SUKMA: An outsider moving beyond 15km from the Sukma collectorate premises ostensibly comes under the watchful eyes of the forces and the Maoists -- both pitted against each other in the virtual war zone of Bastar. An indication reflecting the cautiousness (or say suspicious) they nurture in the trouble-torn hostile areas.
Along the red corridor that span the ten states, the outlawed CPI (Maoist) remains most active in Chhattisgarh, but the real terror zone spread across the sparsely populated restive Sukma district, some 450 km south of Raipur.
Carved out of the restive Dantewada in January 2012 in south Chhattisgarh, Sukma regularly remains in the news often for the wrong reasons. Equivalent in size of the nation of Brunei, Sukma’s scattered population with 45 people per sqkm is close to developing countries like South Africa and Belarus. The area that remained the epi-centre of left-wing extremists for over three decades has emerged as the new headquarter of Naxalites. This tribal heartland repeatedly witnessed the impact of violent episodes unleashed by the rebels resulting in high casualties of jawans despite thousands of troopers deployed in the district. The Maoists have apparently gained strong footprint in south Bastar exploiting the persisted disillusionment among tribal population deprived of development and the dense forested inhospitable hilly topography turning as their safe hideouts.
Sukma has one of the best forest cover in the country with over 65 per cent (2776 sqkm) area but instead of tourists, it has now become a safe haven for the rebels who take advantage of the porous borders with Telangana and Odisha. It emerges as a big boon for their liberated zone.
The underlying idea to create separate district of Sukma was to bring the people closer to the administration and ensure development in the difficult terrain. But the move received a jolt when three months later the district collector Alex Paul Menon was abducted by the Maoists on 22 April, 2012 and kept in captivity for 12 days.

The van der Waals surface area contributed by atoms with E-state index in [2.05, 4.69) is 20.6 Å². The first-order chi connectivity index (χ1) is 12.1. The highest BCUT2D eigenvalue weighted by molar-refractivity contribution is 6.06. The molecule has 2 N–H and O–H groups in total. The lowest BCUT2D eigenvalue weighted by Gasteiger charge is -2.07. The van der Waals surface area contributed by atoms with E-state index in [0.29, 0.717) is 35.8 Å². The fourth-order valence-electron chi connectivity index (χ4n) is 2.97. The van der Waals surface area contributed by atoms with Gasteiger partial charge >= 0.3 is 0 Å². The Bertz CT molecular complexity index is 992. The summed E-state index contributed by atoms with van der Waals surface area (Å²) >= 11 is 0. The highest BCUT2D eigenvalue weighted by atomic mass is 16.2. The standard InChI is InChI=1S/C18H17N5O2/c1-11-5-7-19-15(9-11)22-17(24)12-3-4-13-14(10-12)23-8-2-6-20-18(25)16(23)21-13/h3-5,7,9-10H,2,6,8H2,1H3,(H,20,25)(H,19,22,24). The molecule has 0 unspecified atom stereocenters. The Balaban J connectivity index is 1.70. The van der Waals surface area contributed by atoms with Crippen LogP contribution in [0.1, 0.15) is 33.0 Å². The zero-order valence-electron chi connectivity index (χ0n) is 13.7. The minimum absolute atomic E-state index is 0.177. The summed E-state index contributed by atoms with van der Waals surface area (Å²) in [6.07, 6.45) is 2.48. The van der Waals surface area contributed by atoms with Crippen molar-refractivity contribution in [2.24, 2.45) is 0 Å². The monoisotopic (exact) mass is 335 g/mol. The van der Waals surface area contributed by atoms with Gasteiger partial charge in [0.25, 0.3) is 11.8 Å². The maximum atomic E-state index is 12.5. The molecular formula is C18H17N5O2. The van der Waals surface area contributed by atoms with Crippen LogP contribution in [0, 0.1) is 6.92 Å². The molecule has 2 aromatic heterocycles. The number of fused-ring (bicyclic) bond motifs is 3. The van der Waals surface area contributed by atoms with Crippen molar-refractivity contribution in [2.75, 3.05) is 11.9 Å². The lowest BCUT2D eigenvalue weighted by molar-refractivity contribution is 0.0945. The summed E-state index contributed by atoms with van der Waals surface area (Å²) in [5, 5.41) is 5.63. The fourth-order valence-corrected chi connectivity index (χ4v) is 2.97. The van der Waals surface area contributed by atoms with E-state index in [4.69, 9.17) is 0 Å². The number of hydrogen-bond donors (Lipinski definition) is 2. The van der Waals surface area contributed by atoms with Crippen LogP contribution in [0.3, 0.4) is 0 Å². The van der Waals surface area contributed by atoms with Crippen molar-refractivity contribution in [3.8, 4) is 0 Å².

Five years later, the only effective visibility of the government remains along the 80 km long highway that extends till Konta, the southernmost part of the district, and the vast swathe of the district still beyond the reach of the administration. And movement along the highways in interior areas can be blocked by the Maoists any day.
The Maoists hold sway in over 300 remotely located villages predominantly with tribal population where the rebels’ writ runs. The villagers outwardly regard the Naxals as their mentor. With the necessities of the tribes remaining quite limited, the district administration is not loaded with much pressure on demands from the masses. So the administrative buildings are rarely seen buzzing with activities.
The health, education and other basic amenities though existing are in need of greater attention. From just five doctors for the 25 million inhabitants when Sukma was created there is some improvement in the medical services with three community centres, 13 primary health centres being set up. Doctors’ strength in recent years risen to 24 but the vacancies still for 18 remain. However, rarely will one find an official portal admitting the poor state of the system.
In Sukma where the literacy is below 50 per cent, the government website remains candid about pathetic education attributing the causes to scarcity of good teachers and those recruited leave the district the moment they find an opportunity to move out
Not everything is bad here!
The district’s sex ratio at birth is surprisingly better than other regions, as Sukma has 1017 women for every 1000 males. Also, the district has an efficient Public Distribution System which is accessible to every tribal hamlet in the district